Ongoing Warnings for Investors

Although crypto has grown into a multi-billion dollar industry, the field is still very new and hasn’t been tested by any significant economic downturns yet. As such, it’s critical to understand that investing in crypto is highly speculative and comes with a high risk of losing money. Furthermore, there’s currently no regulatory framework in place for investing in cryptocurrencies, as it is a field that operates outside of government oversight. If you lose money on a crypto investment, you may have no way to recover it. Given the hype surrounding the crypto industry, it’s also possible that you might fall victim to a scam or fraudulent token. If you’re considering investing in cryptocurrencies, be sure to research your options carefully and understand that you’re taking a high risk with your money.

Why You Should Care About Blockchain

Simply put, blockchain is the decentralized ledger that underlies cryptocurrencies. It’s a decentralized network of computers — often called nodes — that track, analyze, and verify transactions before writing them to a single, shared ledger. While many people only consider the token associated with a given blockchain, there are several other benefits to investing in the underlying technology:

  1. There’s the fact that blockchain is decentralized. This makes it far more difficult for a centralized authority to interfere or shut it down. Governments have struggled to regulate blockchain because it’s challenging to access.
  2. Blockchain is highly secure. The decentralized network verifies transactions and tracks data, making it extremely difficult for hackers to break in and steal information, data, or tokens.
  3. Blockchain is scalable.

Thanks to the way it’s designed and its technology, blockchain can quickly and efficiently process large amounts of information without slowing down or becoming overwhelmed.

How to Commit with Crypto: Long and Short Strategies

Part of understanding how to commit with crypto is understanding how tokens function. Most tokens are designed to be used as a form of payment, a service, or a utility. For example, if you want to use an online messaging service, you might pay for the privilege of using tokens associated with the blockchain that runs the service. Some tokens also track indices and commodities. These tokens are designed to increase or decrease in value with the rise and fall of their related index or commodity. Other tokens are designed to appreciate in value over time, like a type of investment. These are referred to as tokens that are committed to an index. For example, if you buy tokens committed to the S&P 500, you’re hoping that those tokens will increase in value as the S&P rises. Conversely, you can also short a token. For example, you might short tokens committed to the S&P 500 if you think that the S&P 500 is going to fall and you want your tokens to decrease in value.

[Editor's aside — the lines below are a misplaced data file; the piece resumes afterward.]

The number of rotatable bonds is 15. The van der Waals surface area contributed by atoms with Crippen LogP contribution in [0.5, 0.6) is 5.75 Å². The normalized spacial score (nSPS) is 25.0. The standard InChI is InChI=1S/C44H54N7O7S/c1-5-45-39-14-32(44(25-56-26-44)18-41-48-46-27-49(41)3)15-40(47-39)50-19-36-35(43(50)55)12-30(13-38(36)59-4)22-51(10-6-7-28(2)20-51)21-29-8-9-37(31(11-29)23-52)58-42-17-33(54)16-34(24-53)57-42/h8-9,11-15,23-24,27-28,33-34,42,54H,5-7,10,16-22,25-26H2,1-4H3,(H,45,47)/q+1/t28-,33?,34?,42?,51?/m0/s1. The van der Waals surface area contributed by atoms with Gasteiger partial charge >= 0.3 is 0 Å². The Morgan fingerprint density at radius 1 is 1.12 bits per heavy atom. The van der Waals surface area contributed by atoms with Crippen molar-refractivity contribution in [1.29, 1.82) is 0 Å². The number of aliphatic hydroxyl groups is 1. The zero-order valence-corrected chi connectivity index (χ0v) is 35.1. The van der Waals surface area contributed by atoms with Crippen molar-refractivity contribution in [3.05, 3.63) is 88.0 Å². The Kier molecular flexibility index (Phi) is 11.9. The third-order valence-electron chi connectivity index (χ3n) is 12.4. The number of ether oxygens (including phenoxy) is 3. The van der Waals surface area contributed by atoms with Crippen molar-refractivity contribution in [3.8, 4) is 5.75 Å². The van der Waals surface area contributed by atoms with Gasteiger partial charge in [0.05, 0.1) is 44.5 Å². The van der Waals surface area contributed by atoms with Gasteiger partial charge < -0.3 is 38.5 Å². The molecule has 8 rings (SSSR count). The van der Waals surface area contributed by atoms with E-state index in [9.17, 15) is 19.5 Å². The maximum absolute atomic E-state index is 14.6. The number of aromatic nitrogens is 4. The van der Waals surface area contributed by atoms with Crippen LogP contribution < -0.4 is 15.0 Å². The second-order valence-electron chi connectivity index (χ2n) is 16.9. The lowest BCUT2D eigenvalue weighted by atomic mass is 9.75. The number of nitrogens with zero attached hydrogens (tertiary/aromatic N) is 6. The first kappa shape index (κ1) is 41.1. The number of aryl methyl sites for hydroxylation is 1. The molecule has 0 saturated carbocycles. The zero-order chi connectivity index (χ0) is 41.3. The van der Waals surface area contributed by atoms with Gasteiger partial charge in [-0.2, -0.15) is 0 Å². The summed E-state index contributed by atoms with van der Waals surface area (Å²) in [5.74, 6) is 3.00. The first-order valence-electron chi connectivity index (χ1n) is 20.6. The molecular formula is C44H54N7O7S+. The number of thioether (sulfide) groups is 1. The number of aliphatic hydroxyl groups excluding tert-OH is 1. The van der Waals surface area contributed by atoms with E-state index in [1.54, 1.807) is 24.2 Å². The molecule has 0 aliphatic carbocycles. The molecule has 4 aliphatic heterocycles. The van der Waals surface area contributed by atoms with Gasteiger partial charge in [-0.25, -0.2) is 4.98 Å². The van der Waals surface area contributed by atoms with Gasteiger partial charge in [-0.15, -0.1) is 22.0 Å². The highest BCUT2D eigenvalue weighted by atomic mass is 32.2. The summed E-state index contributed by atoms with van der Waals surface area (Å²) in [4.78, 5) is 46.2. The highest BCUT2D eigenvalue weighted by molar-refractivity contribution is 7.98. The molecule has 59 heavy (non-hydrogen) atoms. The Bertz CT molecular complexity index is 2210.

The Bottom Line

Cryptocurrencies are a new and exciting investment opportunity, but they’re also a highly speculative market full of risk. Before you invest in a token, make sure you understand the fundamentals of that token—and the blockchain it’s built on top of—and do your research thoroughly. It’s also important to remember that unlike stocks, which can be bought on regulated exchanges, cryptocurrencies are bought and sold on decentralized exchanges. You’ll need to be extra careful to avoid scams and verify that your tokens are legitimate before you make your purchase.